William was raided for running a Tor exit node. Please help if

Owen DeLong owen at delong.com
Wed Dec 5 09:22:16 UTC 2012


On Dec 5, 2012, at 12:38 AM, Jimmy Hess <mysidia at gmail.com> wrote:

> On 12/5/12, Jutta Zalud <ju at netzwerklabor.at> wrote:
>> Technically you are right. But then: what is the difference to ISPs?
>> They offer routing- and DNS- and mail- and other services on
>> various infrastructure.
> 
> ISPs typically have a customer.    They know their customer, they
> retain  sufficient information to identify  their customer,  such as
> name, billing address, physical location,  telephone number,  and have
> a signed agreement to provide the service.
> They collect consideration from their customer; usually in the form of cash.
> 

What if it's a free open wireless ISP where all you have to do is click
an assent to a basic TOS agreement?

What if it's a free open wireless ISP (such as any Apple store) where
all you have to do is get within range and connect? No contract or
click-thru at all?

> The customer of an ISP is normally expected to adhere to some sort of
> AUP or TOU,  providing terms of their use of the service.   Typically
> including some provisions,  such as  'customer is responsible for
> activities that are performed while dialed into their account', 'no
> illegal activities',   '  no sending spam',  conducting other network
> abuses.
> 

In many cases, but not all. However I do have to wonder what makes you
think a civil contract would be a deterrent to someone willing to
commit a criminal act?

> For consumer ISPs,  sometimes activities such as running internet
> servers, reselling,  or  providing ISP access to 3rd parties,  might
> be restricted
> (restrictions incompatible with running a TOR exit node on that service).
> 

But such restrictions are not all that common and aren't particularly
relevant to this discussion.

> An end user operating a TOR exit node, or  wide open Wireless AP,
> intentionally allows other people to connect  to their infrastructure
> and the internet  whom  they have no relationship with or prior
> dealings with, in spite of the possibility of network abuse or illegal
> activities,    they choose to allow connectivity  without  first
> gathering  information  required to hold the 3rd party responsible for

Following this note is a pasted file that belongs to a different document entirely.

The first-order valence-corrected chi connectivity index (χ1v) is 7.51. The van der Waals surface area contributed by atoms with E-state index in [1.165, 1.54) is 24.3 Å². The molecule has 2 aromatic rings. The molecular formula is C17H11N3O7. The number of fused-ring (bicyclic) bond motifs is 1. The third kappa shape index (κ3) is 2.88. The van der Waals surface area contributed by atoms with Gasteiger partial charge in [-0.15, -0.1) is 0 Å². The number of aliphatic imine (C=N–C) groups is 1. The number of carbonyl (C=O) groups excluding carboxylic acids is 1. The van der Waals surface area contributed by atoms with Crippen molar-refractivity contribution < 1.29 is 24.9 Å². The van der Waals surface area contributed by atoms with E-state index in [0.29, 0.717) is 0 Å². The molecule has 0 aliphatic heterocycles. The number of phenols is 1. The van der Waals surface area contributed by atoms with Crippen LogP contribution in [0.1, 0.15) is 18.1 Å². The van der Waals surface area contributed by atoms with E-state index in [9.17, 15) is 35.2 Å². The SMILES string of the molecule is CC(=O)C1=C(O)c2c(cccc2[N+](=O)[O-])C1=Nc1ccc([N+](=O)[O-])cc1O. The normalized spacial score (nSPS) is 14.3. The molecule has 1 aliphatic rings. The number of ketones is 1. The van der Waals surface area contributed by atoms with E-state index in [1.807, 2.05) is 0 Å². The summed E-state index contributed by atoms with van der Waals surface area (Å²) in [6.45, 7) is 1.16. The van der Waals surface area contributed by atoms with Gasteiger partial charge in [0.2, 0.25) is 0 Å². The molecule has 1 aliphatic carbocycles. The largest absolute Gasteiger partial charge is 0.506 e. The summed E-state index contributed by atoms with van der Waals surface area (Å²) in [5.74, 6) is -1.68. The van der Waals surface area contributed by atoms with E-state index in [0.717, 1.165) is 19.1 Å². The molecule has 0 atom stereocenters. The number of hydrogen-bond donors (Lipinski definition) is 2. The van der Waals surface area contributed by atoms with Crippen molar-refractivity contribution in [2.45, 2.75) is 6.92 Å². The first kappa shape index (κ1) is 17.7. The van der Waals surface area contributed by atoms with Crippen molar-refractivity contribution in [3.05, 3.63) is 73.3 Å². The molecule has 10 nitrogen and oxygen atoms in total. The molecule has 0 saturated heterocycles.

> their activity.

I find it amusing that you feel the need to continuously repeat "an
end user operating a TOR exit node." Is there some reason that it makes
a difference whether the entity operating the TOR exit node or open
Wireless AP is an end user or an ISP? Of course, I would argue that
operating an open Wireless AP or a TOR node makes you a form of ISP
whether you recognize the fact or not.

> An intentional "anonymizer" which is in contrast to what an ISP does.
> The operator of an ordinary anonymizer service is subject to the
> possibility of court-ordered intercept  upon future use.

So is the operator of a TOR node. The primary difference being that
TOR is specifically engineered to make such an intercept virtually
useless. So it seems your real criticism here is simply that TOR
is a more effective anonymizer.

> If the operator of the Tor node believes that criminal intent is the
> most likely use of the TOR exit node.    the degree of intentional
> ignorance might be considered so severe,   that it becomes a situation
> in which they are considered culpable.

This assumes a whole lot of facts not in evidence. If I were to put
up a TOR exit node, I would assume that the most likely intent would
be free speech which is not illegal in my jurisdiction. I don't
consider that I am responsible for the myriad jurisdictions that
may exist at the entry and/or transit points prior to reaching
said exit node.

Do you have any data to support your conclusion that criminal intent is
the most likely use of TOR exit nodes?

> E.g.  the Tor exit node operator might possibly be considered an
> accessory, to the activity occuring on their node,  that they are
> harboring / allowing to occur anonymously.

Very hard to prove that intent beyond a reasonable doubt in my opinion.

> Not to say  whether Tor node operators are possibly guilty of anything or not.
> But they are definitely different from ISPs  in  a number of important ways.

You have yet to show one yet. You've shown how they're different from some
ISPs, but there are many ISPs operating today which don't fit your model
of what constitutes an ISP, so I remain unconvinced.

I'm further unconvinced that your proposed distinctions are actually
meaningful from a legal perspective. Perhaps the lawyer that chimed
in earlier will come back and address this question.

> Any similarity between Open AP/Tor Exit node operator and ISP   are
> highly superficial.

I guess this depends almost entirely on what properties it is that
you believe define an ISP.

Given the number of ISPs that don't have customers, don't collect
data on their customers, and operate free open public access networks,
I don't think that the properties you suggest above can be used in
said definition.

As I said, given that Apple Computer operates such networks quite
intentionally in all of their stores as well as within range of the
Apple campus in Cupertino, I think you'd be hard pressed to claim
that these are strictly some small fringe exceptions.

To me, an ISP is defined by the fact that they provide packet forwarding
service(s) to some group of external parties.

By that definition, I cannot make any legitimate claim that any of
the following are not ISPs:
	TOR Exit nodes
	Tunnel Brokers
	6to4 gateways/servers
	Teredo gateways/servers
	Access networks
	Datacenters
	Universities (in most cases)
	etc.

So… You claim that those similarities are superficial…What are the deeply
meaningful differences that apply across the board to all ISPs?

Owen




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